File Create                                     0x43      None
File Open                                       0x4C      None
File Read                                       0x48      None
File Release Lock                               0x02      None
File Rename                                     0x45      None
File Search Continue                            0x3F      None
File Search Initialize                          0x3E      None
File Server Copy                                0x4A      None
File Set Lock                                   0x01      None
File Write                                      0x49      None
Fill Name Space Buffer                          0x16      0x2F
Finish Servicing Queue Job And File             0x17      0x72
Get Account Status                              0x17      0x96
Get Active Connection List By Type              0x7B      0x0E
Get Active LAN Board List                       0x7B      0x14
Get Active Protocol Stacks                      0x7B      0x28
Get Auditing Flags                              0x58      0x13
Get Bindery Access Level                        0x17      0x46
Get Bindery Object Access Level                 0x17      0x48
Get Bindery Object Disk Space Left              0x17      0xE6
Get Bindery Object ID                           0x17      0x35
Get Bindery Object Name                         0x17      0x36
Get Broadcast Message                           0x15      0x01
Get Cache Information                           0x7B      0x01
Get Connection Information                      0x17      0x16
Get Connection List From Object                 0x17      0x1F
Get Connection's Open Files                     0x17      0xDB
Get Connection's Semaphores                     0x17      0xE1
Get Connection's Task Information               0x17      0xDA
Get Connection's Usage Statistics               0x17      0xE5
Get Connections Using A File                    0x17      0xDC
Get CPU Information                             0x7B      0x08
Get Dir Entry                                   0x16      0x1F
Get Dir Info                                    0x16      0x2D
Get Directory Base                              0x57      0x16
Get Directory Cache Information                 0x7B      0x0C
Get Directory Path                              0x16      0x01
Get Disk Cache Statistics                       0x17      0xD6
Get Disk Channel Statistics                     0x17      0xD9
Get Disk Utilization                            0x17      0x0E
Get DM Info                                     0x5A      0x01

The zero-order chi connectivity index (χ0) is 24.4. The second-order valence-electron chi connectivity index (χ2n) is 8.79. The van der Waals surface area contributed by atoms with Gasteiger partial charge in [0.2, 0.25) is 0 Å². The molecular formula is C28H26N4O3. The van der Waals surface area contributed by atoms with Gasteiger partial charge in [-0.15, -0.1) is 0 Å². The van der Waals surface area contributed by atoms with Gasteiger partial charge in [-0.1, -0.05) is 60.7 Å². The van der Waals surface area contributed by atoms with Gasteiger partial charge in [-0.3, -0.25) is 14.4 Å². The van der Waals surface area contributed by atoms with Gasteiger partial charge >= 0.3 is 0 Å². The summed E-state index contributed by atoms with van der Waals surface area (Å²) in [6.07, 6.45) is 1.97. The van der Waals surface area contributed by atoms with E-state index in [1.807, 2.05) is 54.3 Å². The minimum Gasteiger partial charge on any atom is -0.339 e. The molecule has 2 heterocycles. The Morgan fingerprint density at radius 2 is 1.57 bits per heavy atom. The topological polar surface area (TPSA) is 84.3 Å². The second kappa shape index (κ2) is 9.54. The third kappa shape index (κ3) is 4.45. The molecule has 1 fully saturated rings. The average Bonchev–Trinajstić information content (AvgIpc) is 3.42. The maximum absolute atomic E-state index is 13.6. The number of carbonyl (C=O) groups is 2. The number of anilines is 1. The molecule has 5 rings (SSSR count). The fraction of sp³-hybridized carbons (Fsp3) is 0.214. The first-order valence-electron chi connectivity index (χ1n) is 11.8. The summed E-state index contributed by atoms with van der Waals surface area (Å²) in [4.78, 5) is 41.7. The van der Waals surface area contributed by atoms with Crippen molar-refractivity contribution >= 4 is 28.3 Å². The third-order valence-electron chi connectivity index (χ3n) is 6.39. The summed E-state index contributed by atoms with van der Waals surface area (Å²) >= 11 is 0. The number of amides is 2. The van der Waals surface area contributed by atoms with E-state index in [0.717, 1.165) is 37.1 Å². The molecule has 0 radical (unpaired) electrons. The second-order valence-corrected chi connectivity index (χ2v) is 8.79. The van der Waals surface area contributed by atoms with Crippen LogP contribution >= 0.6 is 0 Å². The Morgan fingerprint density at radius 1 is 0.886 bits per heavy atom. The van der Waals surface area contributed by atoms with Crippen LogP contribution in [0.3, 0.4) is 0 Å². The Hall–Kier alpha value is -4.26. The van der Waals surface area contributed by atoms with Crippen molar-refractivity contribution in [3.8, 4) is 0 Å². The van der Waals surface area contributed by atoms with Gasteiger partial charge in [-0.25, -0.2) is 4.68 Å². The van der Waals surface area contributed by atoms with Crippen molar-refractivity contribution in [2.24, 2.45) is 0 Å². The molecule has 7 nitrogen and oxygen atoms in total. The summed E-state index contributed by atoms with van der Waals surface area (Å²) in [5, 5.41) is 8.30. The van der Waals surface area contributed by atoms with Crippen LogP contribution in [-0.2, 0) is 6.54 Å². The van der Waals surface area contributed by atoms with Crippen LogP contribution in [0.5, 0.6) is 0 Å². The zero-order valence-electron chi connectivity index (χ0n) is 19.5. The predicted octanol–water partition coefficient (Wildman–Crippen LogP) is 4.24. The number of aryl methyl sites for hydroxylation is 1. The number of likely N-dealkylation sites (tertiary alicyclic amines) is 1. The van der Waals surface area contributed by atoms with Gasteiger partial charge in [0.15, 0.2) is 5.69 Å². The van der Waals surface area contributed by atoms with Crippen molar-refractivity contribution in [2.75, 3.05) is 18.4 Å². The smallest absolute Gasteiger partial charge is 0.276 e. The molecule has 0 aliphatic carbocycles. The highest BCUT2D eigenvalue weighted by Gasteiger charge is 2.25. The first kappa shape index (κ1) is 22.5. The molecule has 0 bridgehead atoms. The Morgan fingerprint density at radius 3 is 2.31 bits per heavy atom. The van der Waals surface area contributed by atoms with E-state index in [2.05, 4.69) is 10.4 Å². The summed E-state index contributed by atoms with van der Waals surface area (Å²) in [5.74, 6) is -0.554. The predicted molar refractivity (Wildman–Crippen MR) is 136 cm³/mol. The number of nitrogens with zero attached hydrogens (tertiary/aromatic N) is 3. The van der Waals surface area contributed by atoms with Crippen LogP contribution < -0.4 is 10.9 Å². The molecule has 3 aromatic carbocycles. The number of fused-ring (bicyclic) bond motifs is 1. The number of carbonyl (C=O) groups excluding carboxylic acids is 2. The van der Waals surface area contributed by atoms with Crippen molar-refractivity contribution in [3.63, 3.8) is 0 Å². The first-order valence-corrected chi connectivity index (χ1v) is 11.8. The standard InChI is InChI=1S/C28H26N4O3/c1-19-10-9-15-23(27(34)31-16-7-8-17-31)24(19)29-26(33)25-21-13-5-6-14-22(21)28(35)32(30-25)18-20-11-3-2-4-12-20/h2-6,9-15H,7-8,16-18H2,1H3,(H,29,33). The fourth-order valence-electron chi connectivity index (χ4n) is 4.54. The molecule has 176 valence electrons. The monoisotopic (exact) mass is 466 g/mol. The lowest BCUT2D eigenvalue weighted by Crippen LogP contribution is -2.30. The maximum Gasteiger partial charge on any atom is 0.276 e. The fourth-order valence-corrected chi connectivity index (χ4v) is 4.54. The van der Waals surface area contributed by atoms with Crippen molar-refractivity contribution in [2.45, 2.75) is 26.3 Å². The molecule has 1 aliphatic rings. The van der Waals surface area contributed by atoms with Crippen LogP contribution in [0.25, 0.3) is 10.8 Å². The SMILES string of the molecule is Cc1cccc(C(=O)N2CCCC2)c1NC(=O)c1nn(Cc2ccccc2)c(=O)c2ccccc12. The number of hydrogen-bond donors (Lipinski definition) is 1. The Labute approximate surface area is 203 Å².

Get Drive Mapping Table                         0x17      0xD7
Get Effective Directory Rights                  0x16      0x03
Get Effective Rights                            0x16      0x2A
Get Encryption Key                              0x17      0x17
Get Extended Volume Info                        0x16      0x33
Get File Bit Map                                0x55      None
Get File Server Date And Time                   0x14      None
Get File Server Description Strings             0x17      0xC9
Get File Server Information                     0x17      0x11
Get File Server Information                     0x7B      0x02
Get File Server LAN I/O Statistics              0x17      0xE7
Get File Server Login Status                    0x17      0xCD
Get File Server Misc Information                0x17      0xE8
Get File Size                                   0x47      None
Get File System Statistics                      0x17      0xD4
Get Garbage Collection Information              0x7B      0x07
Get General Router And SAP Information          0x7B      0x32
Get Internet Address                            0x17      0x13
Get IPX/SPX Information                         0x7B      0x06
Get Known Networks Information                  0x7B      0x35
Get Known Servers Information                   0x7B      0x38
Get LAN Common Counters Information             0x7B      0x16
Get LAN Config Strings                          0x7B      0x18
Get LAN Configuration Information               0x7B      0x15
Get LAN Custom Counters Information             0x7B      0x17
Get LAN Driver's Configuration Information      0x17      0xE3
Get Loaded Media Number List                    0x7B      0x2F
Get Logical Record Information                  0x17      0xE0
Get Logical Records By Connection               0x17      0xDF
Get LSL Information                             0x7B      0x19
Get LSL Logical Board Statistics                0x7B      0x1A
Get Media Manager Object Children List          0x7B      0x20
Get Media Manager Object Information            0x7B      0x1E
Get Media Manager Object List                   0x7B      0x1F